public function filter($index, $value) {
        if($this->tasks) {
            foreach ($this->tasks as $id => $t) {
                if($t->$index != $value) {
        } else {
            echo "Tasks are empty";

So I am having a problem with the function above searching multidimensional objects. What I mean by that is like these:


etc. These are the kinds of fields that need to be accessed. I thought that I could just, in $index, put "form->id" but that didn't work. For my application, I literally can spell it out. I just don't want to have to write a function for each to the last, because some of them (as you can see) only need to be on the first level and some need to be all the way down four objects.

Just tell me what more data you need and I will give it. I know every keystroke intimately so it sometimes means I forget to share something.

If you help, thank you so much.


Okay so I got it to work but I did something different.

Within the Form class

public function search($value, $type = NULL) {
    if(is_object($this->fields)) {
        foreach($this->fields as $page) {
            foreach($page as $name=>$field) {
                if($name != "pdata") {
                    if ($type != NULL && $field->type == $type && $field->value == $value || $type == NULL && isset($field->value) && $field->value == $value) {
                        return true;
            return false;
    } else {
        //Probably corrupted
        return false;
    return false;

Outside of it I can just call this function and delete or add based on whether it returns true or false.

function array_searchRecursive( $needle, $haystack, $strict=false, $path=array() )
    if( !is_array($haystack) ) {
        return false;

    foreach( $haystack as $key => $val ) {
        if( is_array($val) && $subPath = array_searchRecursive($needle, $val, $strict, $path) ) {
            $path = array_merge($path, array($key), $subPath);
            return $path;
        } elseif( (!$strict && $val == $needle) || ($strict && $val === $needle) ) {
            $path[] = $key;
            return $path;
    return false;


I know you don't want to write it all out, but I have to say I love the way this is done in the Symfony framework. In symfony you have an Entity class that defines functions to retrieve each piece of information (variable) from a given object.

One way you could mimic this is to create a base class for tasks that has functions to retrieve each variable you need...such as getTaskId.

Then you could extend this base class with the one you are working with now. This would give you access to the functions you created to parse your object. Retrieving $task->form->template->id could be as simple as calling the getTemplateId function.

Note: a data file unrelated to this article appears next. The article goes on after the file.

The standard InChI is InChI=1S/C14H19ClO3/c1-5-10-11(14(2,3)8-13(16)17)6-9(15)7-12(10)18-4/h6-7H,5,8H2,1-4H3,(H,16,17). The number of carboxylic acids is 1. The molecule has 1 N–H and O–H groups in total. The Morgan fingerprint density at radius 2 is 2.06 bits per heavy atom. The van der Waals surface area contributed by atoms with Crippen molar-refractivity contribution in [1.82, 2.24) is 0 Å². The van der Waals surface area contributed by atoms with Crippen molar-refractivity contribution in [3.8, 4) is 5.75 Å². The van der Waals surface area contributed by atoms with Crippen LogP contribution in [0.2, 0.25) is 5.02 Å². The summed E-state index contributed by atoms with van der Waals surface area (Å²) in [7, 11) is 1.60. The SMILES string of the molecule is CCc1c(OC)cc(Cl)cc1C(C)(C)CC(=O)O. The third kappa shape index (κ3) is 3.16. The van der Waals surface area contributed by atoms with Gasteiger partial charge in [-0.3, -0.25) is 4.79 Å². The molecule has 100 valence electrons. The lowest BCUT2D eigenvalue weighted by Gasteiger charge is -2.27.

I know this would probably take longer than what you were looking for, but I hope it helps.

  • Also, it seems there are multiple variables inside the $task->form level. In this case, instead of writing a function to retrieve each one you could simply write a function to retrieve the 'form' object as a whole. – Shattuck Nov 18 '11 at 8:22
  • Yeah that seems like it will take a very long time, and time isn't something I have. I was hoping it would look something like one of the plain array recursive searches. I just didn't know how to implement a recursive, do you think that would work or am I totally mistaken. – Luke James Emery Nov 18 '11 at 8:24
  • Oh yeah there are many many many variables that can be searched. It ends up being a fairly large amount of data. – Luke James Emery Nov 18 '11 at 8:25
  • Check this question out. It might help a little stackoverflow.com/questions/1019076/… – Shattuck Nov 18 '11 at 8:27
  • I like you idea of a recursive search. I just edited my answer with something that might help – Shattuck Nov 18 '11 at 8:29

You can use get_object_vars() to process all public variables of an object and proceed recursively to reach all variables named id. Here is a simple template:

class Task {
    public $author, $form, $id;
class Author {
    public $id;
class Form {
    public $id, $type, $template;
class Template {
    public $id;

$tasks = Array();

$task = new Task();
$tasks[] = $task;
$task->id = "id1";
$task->author = new Author();
$task->author->id = "id1";
$task->form = new Form();
$task->form->template = new Template();
$task->form->template->id = "id1";

function filter($parent, $object, $id_value) {
    $vars = get_object_vars($object);
    foreach ($vars as $var => $value) {
        if ($var == "id") {
            if ($value == $id_value) {
                echo "$parent -> $var == $value <br />";
        else if (is_object($value) && isset($value)) {
            filter("$parent -> $var", $value, $id_value);

foreach ($tasks as $index => $task) {
    filter("Task[$index]", $task, "id1");

The output is:

Task[0] -> author -> id == id1 
Task[0] -> form -> template -> id == id1 
Task[0] -> id == id1 
  • I really thought this was a cool idea but I ended up doing something else. Thanks though for the effort. – Luke James Emery Nov 19 '11 at 23:19

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